MOMBASA, Kenya (Reuters) - The spokesman of a banned Kenyan coastal separatist movement has been arrested on suspicion of involvement in the killing of nine policemen who were hacked to death on election day.
The officers were killed by up to 200 masked men wearing trademark red bandanas and wielding machetes in two separate attacks during what was otherwise a largely peaceful election on March 4.
The authorities accuse the Mombasa Republican Council (MRC) of trying to disrupt the vote and organising attacks that left 15 people dead. Three MRC members were charged on Tuesday with murdering four police officers on the same day.
The MRC has denied any involvement in the attacks.
The MRC had threatened to disrupt voting if their demand for secession of the entire coastal strip, including Kenya’s tourist beaches, was not met by authorities in Nairobi.
President Mwai Kibaki has flatly rejected the demand for secession, refusing any negotiations whatsoever.
Secession would transform Kenya into a landlocked country, with no direct access to the Indian Ocean, where it has a port in Mombasa that is the trade gateway for the region.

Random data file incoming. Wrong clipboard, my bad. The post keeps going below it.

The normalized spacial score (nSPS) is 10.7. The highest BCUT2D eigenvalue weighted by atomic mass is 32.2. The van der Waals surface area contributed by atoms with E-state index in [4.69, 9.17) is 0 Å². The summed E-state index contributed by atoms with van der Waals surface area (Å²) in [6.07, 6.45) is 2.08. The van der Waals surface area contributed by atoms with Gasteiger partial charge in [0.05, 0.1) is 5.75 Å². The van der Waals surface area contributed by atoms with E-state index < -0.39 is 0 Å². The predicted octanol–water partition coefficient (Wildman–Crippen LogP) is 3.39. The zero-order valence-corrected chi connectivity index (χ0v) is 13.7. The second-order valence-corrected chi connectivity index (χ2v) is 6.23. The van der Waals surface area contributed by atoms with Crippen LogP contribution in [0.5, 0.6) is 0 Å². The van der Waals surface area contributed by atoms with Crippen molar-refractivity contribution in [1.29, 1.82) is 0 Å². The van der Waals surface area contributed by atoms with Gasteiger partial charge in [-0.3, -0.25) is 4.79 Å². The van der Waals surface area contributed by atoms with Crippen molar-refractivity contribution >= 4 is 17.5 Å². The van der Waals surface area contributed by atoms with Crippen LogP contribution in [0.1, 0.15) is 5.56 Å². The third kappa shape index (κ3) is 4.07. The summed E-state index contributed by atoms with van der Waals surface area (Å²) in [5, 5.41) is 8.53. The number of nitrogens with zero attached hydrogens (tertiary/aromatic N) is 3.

Police said MRC spokesman Rashid Mraja was arrested on Wednesday evening as he tried to cross back into Kenya from Tanzania, where many other MRC leaders are hiding in exile.
“We believe he, with the other MRC leaders authorised and coordinated attacks and killings of our officers and innocent civilians on the morning of the elections,” Robert Kitur, Coast deputy police chief, told Reuters on telephone.
Kitur said Mraja would face several charges, including the murder of the police officers on election day.
He is already accused in a separate case of inciting members of the group to violence. The police are also looking for MRC leader Omar Mwamnuadzi and secretary Randu Ruwa, who they say have gone into hiding.
Kenyan authorities arrested most of the MRC’s leaders over the past six months in a crackdown ahead of the vote, a move that analysts say has largely neutralised the group’s capacity for widespread disruption.
However, sporadic acts of violence attributed to its members has left many coastal residents afraid and damaged Kenya’s image as a tourist paradise.
Writing by Drazen Jorgic; Editing by James Macharia and Alison Williams